Skip to Safety in St Helena
With Dr Felicity Nicholson
All visitors to St Helena are required to have valid medical insurance, proof of which must be shown on arrival. This must include coverage for the cost of evacuation in the event of a medical emergency.
Although yellow fever does not occur on St Helena, visitors coming from a yellow fever endemic area must have proof of vaccination against yellow fever. Consult your doctor or a travel clinic at least ten days before your departure.
If the vaccine is not deemed suitable for you then obtain an exemption certificate instead. It is wise to be up to date with tetanus, diphtheria and polio (now given as an all-in-one vaccine, Revaxis, which lasts for ten years). Other vaccines may be recommended, such as hepatitis B for healthcare workers, so if in doubt check with your GP or a travel clinic at least four weeks before you go.
Travel clinics and health information
Information about various medications may be found on netdoctor.co.uk/travel. All advice found online should be used in conjunction with expert advice received prior to or during travel.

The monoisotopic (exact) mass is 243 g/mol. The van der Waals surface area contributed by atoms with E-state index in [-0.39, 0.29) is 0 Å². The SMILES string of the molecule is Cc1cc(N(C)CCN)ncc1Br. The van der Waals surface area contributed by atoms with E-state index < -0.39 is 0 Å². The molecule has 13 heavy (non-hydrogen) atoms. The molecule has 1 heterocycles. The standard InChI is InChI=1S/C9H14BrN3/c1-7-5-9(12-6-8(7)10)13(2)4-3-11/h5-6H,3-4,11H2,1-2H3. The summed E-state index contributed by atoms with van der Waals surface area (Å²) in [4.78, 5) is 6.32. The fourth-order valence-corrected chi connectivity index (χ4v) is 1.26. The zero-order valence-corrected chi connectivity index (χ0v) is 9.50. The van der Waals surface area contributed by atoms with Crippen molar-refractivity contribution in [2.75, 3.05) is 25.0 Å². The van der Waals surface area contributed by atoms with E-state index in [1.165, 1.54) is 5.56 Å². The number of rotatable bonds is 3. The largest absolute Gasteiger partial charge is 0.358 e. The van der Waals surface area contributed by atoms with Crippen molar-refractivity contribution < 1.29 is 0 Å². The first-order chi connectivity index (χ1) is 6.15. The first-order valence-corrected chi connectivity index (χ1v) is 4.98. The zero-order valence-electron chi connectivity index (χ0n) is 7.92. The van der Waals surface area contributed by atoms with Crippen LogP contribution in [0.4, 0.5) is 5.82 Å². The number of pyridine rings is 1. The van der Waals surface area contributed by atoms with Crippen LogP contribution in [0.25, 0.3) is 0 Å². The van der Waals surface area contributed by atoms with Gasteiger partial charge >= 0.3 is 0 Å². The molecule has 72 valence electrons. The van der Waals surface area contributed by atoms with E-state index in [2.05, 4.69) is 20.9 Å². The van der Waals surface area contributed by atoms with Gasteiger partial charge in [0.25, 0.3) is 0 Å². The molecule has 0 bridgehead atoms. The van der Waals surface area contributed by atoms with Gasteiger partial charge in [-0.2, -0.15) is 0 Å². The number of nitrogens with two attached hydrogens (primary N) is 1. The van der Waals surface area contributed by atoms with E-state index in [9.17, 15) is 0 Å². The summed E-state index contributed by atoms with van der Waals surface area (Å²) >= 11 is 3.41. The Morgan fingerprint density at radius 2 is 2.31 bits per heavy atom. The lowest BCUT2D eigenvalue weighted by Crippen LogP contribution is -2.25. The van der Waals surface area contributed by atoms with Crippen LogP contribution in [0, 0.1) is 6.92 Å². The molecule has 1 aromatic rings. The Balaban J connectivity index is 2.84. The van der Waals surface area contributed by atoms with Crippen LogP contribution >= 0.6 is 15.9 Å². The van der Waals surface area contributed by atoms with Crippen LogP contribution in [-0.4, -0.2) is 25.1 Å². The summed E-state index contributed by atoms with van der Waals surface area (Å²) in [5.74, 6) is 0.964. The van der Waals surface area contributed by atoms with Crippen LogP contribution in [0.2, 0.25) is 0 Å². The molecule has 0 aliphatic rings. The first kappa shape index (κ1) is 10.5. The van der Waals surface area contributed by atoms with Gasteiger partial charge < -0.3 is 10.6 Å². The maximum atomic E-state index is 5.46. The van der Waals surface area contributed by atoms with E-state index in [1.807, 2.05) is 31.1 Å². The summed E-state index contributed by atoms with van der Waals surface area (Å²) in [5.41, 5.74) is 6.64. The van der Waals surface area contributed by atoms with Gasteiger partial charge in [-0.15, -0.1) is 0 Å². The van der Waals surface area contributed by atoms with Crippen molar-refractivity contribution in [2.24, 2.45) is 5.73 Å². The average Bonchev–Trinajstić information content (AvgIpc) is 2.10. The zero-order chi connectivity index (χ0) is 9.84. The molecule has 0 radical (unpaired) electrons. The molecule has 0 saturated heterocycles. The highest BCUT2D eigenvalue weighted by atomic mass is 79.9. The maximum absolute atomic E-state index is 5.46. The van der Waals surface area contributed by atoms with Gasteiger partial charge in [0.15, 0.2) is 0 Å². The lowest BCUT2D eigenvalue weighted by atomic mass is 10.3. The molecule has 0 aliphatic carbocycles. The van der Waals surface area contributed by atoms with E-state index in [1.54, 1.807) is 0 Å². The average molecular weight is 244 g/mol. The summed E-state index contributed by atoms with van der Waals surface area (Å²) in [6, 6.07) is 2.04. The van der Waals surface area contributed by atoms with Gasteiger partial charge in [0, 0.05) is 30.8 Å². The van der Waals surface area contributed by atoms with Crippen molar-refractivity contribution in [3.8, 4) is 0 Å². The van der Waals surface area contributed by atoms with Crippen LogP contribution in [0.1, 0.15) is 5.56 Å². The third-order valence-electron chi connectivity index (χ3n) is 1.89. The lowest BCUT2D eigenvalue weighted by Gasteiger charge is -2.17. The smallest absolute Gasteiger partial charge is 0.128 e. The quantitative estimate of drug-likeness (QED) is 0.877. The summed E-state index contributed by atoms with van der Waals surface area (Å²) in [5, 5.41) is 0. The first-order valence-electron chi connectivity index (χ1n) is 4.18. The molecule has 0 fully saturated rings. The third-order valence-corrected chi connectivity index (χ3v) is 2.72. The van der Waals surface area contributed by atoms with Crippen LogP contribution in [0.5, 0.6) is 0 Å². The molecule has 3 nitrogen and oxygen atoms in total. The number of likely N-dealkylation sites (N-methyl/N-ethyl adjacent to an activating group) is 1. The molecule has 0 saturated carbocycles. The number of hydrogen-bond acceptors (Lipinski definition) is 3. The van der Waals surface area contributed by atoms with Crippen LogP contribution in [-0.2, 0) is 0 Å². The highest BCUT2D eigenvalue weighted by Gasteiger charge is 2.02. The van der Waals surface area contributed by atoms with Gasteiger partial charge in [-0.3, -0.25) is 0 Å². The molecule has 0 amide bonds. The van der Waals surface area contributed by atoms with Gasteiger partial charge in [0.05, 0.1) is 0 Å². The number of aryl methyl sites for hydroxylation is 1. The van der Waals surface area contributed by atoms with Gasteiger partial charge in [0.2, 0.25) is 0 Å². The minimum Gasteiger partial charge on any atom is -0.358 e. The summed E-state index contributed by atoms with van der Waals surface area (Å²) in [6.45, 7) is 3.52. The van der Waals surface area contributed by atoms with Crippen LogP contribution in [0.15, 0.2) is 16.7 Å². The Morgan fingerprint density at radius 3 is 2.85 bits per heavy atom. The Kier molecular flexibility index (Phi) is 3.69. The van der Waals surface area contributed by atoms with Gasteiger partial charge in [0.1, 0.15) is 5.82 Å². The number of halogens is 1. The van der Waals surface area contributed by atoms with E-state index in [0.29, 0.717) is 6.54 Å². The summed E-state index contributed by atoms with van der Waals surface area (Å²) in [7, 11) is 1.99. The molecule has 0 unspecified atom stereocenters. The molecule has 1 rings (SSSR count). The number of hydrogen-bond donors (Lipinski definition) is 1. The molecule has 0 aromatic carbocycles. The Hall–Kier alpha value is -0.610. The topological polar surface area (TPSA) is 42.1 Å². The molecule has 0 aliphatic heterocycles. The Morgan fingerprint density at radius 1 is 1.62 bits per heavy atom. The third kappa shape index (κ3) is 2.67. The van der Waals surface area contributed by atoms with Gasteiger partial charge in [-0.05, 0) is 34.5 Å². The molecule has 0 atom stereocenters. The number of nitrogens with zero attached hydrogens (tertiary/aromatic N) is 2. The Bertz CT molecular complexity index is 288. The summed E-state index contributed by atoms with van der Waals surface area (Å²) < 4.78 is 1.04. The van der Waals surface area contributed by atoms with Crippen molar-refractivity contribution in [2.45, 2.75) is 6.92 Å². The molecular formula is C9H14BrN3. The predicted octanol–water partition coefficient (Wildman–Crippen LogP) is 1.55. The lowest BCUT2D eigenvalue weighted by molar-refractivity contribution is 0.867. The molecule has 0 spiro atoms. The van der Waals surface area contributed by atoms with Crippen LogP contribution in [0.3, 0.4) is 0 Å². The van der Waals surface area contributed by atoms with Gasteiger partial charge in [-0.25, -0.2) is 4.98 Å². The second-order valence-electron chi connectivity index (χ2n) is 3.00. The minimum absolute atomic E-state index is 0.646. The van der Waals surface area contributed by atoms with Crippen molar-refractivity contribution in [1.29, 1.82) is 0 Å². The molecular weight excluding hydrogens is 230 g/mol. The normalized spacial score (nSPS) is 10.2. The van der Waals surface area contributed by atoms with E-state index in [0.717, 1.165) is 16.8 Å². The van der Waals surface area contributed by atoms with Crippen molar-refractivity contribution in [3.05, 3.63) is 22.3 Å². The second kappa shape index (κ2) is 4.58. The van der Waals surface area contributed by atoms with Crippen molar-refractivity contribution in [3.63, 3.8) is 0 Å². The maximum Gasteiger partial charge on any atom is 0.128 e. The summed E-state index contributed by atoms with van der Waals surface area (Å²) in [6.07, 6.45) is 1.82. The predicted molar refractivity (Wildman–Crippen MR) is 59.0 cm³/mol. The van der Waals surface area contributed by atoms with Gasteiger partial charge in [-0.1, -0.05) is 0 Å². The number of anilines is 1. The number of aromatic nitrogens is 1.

Safety in St Helena
St Helena is generally considered to be pretty safe. Anything more than petty theft, public drunkenness and traffic violations is rare, and the only nuisance that you’re likely to encounter is a noisy stereo or the boom of music from the bars in Jamestown on a Friday and Saturday night.
Only in very rare cases has a violent crime been committed, and even then, the parties concerned have generally had a dispute with each other. On an island where doors are left open, and cars unlocked, it’s easy to get lazy about personal possessions, but it still makes sense to take normal precautions. Keep valuables somewhere sensible (though there’s no such thing as a room safe yet), and don’t flash the cash.
It is generally considered safe to wander around Jamestown after dark, but if you’re walking along country roads at night, watch out for passing cars as the roads are narrow and for the most part unlit.
Recreational drugs of any description are illegal. Although the occasional person has been caught trying to smuggle marijuana on the ship, hard drugs have to date not been a problem. Women travellers can expect to be treated with respect, and are at no greater risk on St Helena than anyone else.